When it’s all said and done, all you’re truly left with at the end of the day is your company’s brand and what your brand stands for in the minds of both your customers and employees. Do you manage your company brand for the benefit of both constituencies: customers and employees? Most companies that I consult with focus their brand management efforts solely on the customer. If you’re really serious about differentiating your brand from your competitors, I suggest you begin to manage your brand from a dual, point of view: customers and employees.
Your brand, be it appliances, electronics, automobiles, clothing, etc. serves as a powerful magnet that attracts both customers and employees to your door, while serving as an anchor to hold them. The best companies manage their brands from both perspectives. And why not, after all isn’t it your front-line employees who are the face and personality of your brand to your customers?
Great brands connect with their customers on an emotional level vs. logical. It terms of emotion, what does it feel like to do business with you? Brand positioning starts with a frame of reference that communicates to your customers an expectation they can achieve when doing business with you. However, you have to know who you are before you can convince others.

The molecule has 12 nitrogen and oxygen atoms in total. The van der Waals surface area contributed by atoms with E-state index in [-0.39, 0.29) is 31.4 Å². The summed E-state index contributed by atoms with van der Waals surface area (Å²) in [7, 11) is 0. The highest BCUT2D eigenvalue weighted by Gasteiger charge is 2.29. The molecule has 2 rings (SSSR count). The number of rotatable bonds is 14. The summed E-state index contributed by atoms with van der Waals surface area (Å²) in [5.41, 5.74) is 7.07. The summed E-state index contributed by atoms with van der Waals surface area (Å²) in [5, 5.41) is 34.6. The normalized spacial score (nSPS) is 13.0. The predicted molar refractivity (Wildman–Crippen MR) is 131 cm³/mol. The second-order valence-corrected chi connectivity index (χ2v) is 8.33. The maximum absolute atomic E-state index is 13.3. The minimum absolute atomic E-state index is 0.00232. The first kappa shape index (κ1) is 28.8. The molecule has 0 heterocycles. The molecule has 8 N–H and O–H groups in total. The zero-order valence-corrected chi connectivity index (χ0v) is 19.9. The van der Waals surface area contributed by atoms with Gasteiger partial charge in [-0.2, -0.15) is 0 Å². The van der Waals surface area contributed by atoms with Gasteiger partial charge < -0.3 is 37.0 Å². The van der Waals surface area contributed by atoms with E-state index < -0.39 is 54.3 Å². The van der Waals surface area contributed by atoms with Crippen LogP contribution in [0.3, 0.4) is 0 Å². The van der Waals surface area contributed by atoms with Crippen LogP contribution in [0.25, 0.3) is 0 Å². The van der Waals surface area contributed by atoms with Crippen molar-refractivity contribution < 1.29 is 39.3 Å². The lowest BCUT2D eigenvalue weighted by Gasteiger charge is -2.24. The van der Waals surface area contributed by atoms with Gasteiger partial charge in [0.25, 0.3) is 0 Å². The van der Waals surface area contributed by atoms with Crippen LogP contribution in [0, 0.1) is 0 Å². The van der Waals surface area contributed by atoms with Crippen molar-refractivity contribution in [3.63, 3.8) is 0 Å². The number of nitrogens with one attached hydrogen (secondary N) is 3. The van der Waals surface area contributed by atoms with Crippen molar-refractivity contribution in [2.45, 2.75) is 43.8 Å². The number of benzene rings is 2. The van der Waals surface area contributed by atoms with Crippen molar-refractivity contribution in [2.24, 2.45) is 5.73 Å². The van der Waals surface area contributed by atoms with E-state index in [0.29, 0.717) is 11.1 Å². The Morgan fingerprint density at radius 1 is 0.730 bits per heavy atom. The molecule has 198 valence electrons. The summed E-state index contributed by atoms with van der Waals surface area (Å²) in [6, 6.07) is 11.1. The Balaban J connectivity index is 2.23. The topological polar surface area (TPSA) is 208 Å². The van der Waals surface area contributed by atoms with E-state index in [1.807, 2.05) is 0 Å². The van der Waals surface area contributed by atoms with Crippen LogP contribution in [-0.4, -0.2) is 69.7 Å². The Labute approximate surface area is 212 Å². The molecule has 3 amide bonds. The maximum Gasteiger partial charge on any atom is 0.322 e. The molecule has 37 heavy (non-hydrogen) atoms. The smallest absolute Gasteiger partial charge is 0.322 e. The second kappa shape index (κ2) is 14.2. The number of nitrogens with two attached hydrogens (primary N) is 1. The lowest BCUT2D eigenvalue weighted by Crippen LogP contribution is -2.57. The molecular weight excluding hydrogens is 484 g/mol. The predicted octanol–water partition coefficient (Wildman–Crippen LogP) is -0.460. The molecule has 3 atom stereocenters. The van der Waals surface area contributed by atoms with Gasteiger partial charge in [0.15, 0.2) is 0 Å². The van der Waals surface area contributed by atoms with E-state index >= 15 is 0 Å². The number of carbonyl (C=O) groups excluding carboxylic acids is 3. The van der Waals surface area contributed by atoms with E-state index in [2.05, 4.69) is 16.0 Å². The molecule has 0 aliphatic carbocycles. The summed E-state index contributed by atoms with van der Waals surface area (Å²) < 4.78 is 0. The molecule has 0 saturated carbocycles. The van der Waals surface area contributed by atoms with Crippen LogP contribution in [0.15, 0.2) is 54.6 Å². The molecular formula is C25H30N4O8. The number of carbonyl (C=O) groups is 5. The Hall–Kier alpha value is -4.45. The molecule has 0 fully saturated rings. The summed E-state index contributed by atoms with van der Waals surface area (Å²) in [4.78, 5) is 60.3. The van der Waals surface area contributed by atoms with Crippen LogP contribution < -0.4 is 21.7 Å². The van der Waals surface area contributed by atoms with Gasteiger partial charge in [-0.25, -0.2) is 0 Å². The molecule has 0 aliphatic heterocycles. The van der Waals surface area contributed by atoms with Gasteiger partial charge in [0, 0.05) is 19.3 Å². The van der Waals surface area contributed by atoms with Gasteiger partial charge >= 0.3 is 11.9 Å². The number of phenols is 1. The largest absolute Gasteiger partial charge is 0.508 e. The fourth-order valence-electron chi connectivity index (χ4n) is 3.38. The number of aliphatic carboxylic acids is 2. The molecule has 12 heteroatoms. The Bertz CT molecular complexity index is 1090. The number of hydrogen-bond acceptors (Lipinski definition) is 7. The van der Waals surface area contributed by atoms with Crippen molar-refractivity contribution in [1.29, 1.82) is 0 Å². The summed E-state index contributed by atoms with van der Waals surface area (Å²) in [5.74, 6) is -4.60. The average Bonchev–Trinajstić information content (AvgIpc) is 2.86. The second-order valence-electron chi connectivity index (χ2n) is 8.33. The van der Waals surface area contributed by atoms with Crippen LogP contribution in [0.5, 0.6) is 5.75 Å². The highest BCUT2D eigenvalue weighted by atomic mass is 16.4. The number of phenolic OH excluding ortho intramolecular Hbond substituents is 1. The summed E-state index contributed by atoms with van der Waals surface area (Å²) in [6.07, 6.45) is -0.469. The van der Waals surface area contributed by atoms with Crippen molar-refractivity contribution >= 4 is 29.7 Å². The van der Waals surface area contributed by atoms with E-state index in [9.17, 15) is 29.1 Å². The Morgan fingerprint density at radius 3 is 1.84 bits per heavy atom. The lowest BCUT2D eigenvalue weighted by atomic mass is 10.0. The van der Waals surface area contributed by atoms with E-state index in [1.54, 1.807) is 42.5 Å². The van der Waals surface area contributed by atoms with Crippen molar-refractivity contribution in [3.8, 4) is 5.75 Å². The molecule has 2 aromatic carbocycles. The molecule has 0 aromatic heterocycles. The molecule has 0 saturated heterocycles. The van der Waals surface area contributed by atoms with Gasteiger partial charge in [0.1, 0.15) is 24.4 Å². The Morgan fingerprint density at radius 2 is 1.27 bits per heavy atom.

Many companies often promote attributes of their products and services that consumers don’t care about. It’s important to assess not only product benefits and features but also the customers buying experience. Every point of contact, commonly referred to as “moments of truth” or “touch points.” From the moment your customers approach your stores to the moment they leave, what was the experience like? From exterior, to store design, to product offering, to service - is your customer buying experience fast, friendly, and helpful? It’s the overall experience that customers recall when it’s time for them to purchase again. Make it positive and memorable.
While careful consideration of your brands point of differentiation is important, just as important are your points of parity with your other products and services. Be sure to assess on a continual basis your points of parity otherwise brand attributes that were once differentiators may become minimum requirements, also know as “price of entry.”
If providing your customers with a fast, friendly, helpful and memorable buying experience is key to success, then I think we’d all agree that the folks serving your customers are the critical link. Not technology, products, or store design; but people!
Technology, products, and hard assets are indeed important to your business, however, successful branding is all about connecting with your customers on an emotional level, and that can only be achieved on the human level. Technology is a great enabler, however your brands real moment of truth is when your customers are standing at the transaction counter looking into the face of your sales associate. It is at this moment that all your branding promises are either fulfilled or broken (*).
Managing the employee dimension of your brand involves: recruiting, interviewing and selection, training, career development and business culture, which includes: motivation, teamwork, reward and recognition, and leadership. It’s the people side of the business that represents your brand to your customers that create the emotional link for brand loyalty.